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Keep the tool traverse slow to give the tool time to cut. The bowl would be sanded from 120 grit to 600 grit wiping off the dust between each grit and the bowl reversed onto the chuck using the tenon. With a little bit of juggling the bowl ran true on the pencil centre line. The top of the bowl was shaped in the same way as the bottom making sure the curve looked the same. This was sanded 120 to 600 grit and the dust wiped away. The top was sprayed black with Chestnut Ebonising Lacquer  and dried using a hot air gun. Gilt cream was rubbed over the black area using his finger and allowed to dry a little. The excess would have been wiped off using Finishing Oil so that only the pores are left filled with the wax. Normally the bowl would be left to dry but for this demo Robert turned out the bowl with an undercut. A great couple of tips here was to use the shaping of the top of the bowl to practice the colour on. If you do not like it you can turn it off an d try something else. Also with the hollowing of the bowl use each cut as a practice cut to pick up the bevel without a catch.

The finish Robert uses is 6 to 8 coats of Finishing Oil each allowed to dry thoroughly and denibbed with webrax between each coat.

Although not fully completed the bowl was passed round and looked really striking.

For the coloured bowl Robert produced an Ash bowl that was completed to the colouring stage in exactly the same way as he worked the Oak bowl. The colouring was done on the lathe and consisted of a base coat of purple which was dried off then sanded back so that the colour became a background. Make sure you use fresh areas of the abrasive as it clogs with the lacquers in the stain. He then applied red, yellow, blue and green “smears” and using Robert’s words it looked like a child had coloured it.

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He then used methylated spirit on a tissue to blend the colours. More coulours can be added until your artistic talents decide that enough is enough.

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Once dry the surface would be denibbed and then sprayed with Acrylic Sanding Sealer. The bowl was then reversed onto a wooden form with a felt pad and the tenon turned away. As this is a rocking bowl the base was turned to a curve. One tip that came from the audience was if you can get an old wet suit this can be cut up to make the pad on the wooden form. The oil finish would really make the colours sing.

This was a very inspirational demonstration and gave us many tips that we can use on other projects.

At the end of the evening Robert donated one of his finished bowls to the club for us to raffle or auction to raise funds for the club. We are very grateful to him for this generous gift.

We also had the February Competition and the results were as follows.

First                       A Birch Burr Bowl by Marcus Buck (unfortunately Marcus had to leave before we could get a photo)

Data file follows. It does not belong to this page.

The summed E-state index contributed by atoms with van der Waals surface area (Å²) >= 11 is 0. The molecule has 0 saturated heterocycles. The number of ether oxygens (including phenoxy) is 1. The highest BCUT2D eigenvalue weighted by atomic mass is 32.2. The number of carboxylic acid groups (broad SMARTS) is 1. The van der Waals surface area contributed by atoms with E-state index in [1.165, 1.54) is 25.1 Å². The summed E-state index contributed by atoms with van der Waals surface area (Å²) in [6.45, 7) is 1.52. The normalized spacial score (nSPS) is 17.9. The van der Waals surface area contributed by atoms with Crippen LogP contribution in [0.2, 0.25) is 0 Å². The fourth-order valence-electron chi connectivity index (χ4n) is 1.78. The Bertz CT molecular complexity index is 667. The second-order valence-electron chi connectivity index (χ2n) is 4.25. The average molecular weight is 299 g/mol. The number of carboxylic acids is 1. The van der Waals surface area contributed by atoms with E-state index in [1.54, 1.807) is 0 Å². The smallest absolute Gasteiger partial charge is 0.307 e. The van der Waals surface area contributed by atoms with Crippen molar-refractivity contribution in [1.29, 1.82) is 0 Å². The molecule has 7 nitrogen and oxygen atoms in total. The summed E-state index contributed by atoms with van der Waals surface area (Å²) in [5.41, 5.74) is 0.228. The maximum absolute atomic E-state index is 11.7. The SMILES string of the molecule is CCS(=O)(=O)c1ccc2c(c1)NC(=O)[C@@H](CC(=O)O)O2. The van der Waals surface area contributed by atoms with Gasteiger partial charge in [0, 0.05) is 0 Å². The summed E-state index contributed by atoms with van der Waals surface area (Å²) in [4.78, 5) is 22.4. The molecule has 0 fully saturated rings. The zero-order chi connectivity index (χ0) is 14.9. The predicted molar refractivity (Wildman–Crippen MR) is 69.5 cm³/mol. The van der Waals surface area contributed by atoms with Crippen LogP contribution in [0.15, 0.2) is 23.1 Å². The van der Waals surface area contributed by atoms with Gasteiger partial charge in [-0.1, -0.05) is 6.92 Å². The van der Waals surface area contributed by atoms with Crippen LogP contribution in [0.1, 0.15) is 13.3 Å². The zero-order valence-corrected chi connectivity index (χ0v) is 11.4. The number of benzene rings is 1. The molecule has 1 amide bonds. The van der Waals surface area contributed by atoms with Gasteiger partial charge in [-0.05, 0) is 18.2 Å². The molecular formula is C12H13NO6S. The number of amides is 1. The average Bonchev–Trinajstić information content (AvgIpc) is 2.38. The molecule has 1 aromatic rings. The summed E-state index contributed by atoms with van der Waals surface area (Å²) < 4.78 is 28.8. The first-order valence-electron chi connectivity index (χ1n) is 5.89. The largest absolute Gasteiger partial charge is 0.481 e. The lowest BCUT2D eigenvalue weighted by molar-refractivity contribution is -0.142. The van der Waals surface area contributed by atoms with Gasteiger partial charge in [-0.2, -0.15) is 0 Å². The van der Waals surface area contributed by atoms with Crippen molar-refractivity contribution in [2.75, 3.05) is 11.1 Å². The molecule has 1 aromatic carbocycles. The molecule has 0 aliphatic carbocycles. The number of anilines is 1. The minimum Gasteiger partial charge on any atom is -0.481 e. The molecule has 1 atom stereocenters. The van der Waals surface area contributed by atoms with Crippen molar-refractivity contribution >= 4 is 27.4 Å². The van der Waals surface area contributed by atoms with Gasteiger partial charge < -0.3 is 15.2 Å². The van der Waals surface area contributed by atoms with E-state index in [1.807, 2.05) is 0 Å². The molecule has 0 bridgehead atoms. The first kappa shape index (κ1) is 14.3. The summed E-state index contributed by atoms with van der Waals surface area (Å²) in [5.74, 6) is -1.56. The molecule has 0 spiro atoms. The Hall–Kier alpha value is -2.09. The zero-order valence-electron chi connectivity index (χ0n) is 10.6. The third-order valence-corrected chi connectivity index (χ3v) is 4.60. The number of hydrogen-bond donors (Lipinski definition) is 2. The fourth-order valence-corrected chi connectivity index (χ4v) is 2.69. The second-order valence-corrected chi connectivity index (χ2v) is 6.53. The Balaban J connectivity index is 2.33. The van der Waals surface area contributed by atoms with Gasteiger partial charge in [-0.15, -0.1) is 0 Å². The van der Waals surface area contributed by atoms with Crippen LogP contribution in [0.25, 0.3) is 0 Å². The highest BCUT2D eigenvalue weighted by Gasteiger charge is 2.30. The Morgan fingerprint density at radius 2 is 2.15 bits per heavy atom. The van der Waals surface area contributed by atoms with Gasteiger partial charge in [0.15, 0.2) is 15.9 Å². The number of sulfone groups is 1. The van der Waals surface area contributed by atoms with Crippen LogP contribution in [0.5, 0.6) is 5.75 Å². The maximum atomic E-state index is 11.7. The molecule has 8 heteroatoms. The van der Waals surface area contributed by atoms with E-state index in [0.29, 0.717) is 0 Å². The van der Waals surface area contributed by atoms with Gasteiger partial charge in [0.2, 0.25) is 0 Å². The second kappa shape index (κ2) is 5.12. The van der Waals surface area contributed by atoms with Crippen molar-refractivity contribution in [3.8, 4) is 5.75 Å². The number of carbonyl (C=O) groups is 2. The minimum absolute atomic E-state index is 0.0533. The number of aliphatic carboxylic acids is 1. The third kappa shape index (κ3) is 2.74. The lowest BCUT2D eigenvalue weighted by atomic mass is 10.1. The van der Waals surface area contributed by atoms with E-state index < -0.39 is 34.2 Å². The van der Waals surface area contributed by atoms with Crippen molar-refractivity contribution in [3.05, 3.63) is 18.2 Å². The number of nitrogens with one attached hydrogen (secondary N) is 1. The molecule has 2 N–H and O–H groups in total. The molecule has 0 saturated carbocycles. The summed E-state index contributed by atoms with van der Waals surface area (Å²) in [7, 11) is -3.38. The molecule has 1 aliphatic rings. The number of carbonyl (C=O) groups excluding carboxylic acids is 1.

Second                An Ash Platter by Gerald Hubbard

Third                      A Salt, Pepper and Toothpick Acorn by Clive Bryant

Club Night – 16th January 2019

The evening was a hands on with a couple of lathes in operation plus a sharpening station. Roger Gilbert worked on a square bowl in what looked like spalted birch which provided many of us with an insight into “propeller” turning. Roger fielded many questions on the subject plus others about the use of a skew chisel and other gouges. Glyn Jennings worked on the other lathe and showed the use of carbide tipped tools for hollowing etc. This drew strong interest and again Glyn answered a number of questions about this. Mick Denton ran a sharpening demonstration which was also well attended with many questions arising. As an event this proved to be very sociable and of great interest to all there, especially to our newer members.

Club Night – 2nd January 2019

An excellent turnout for this Three Musketeers demonstration which was the first for 2019. Between them they decided to do a “time trial”. The theme was their own interpretation of a pestle and mortar but both must be completed in 35 minutes. Adrian Finch volunteered to do the timing and provide much of the heckling.

Roger Gilbert started the evening off making the bowl which, due to it’s application, has to be a thick section. The turning of the bowl highlighted the importance of making sure the blank is well held in the chuck as on this occasion the bowl fell to the floor during the hollowing process. (Roger took a bit of stick from some of the audience for that one). The pestle looks effectively like a small cosh. The pestle in this part of the demo was a 2 part piece with the business end being a piece of boxwood glued to a sapele handle.

Gerald Hubbard stepped up to the lathe for the next take on a pestle and mortar and took a slightly different interpretation. This was based on a historical apothecaries / doctors mortar which is quite small but quite intricate. Mind you the heckler at the back of the room suggested it was an egg cup.

The final demonstrator was Mick Denton who took on a more standard form for the pestle and mortar.

All 3 demonstrators kept within the 35 minutes and overall the night was a success with quite a few tricks and tips offered.

The January competition was also run and in 3rd position was Bob Green with a pair of Plywood Bowls.

In a fairly rare occurrence there were joint winners of the second place. A yew vase by Ken Garratt and a yew box by Mick Denton.

The winner for the month was a square lipped box by Gerald Hubbard.

Club Night- 19th December 2018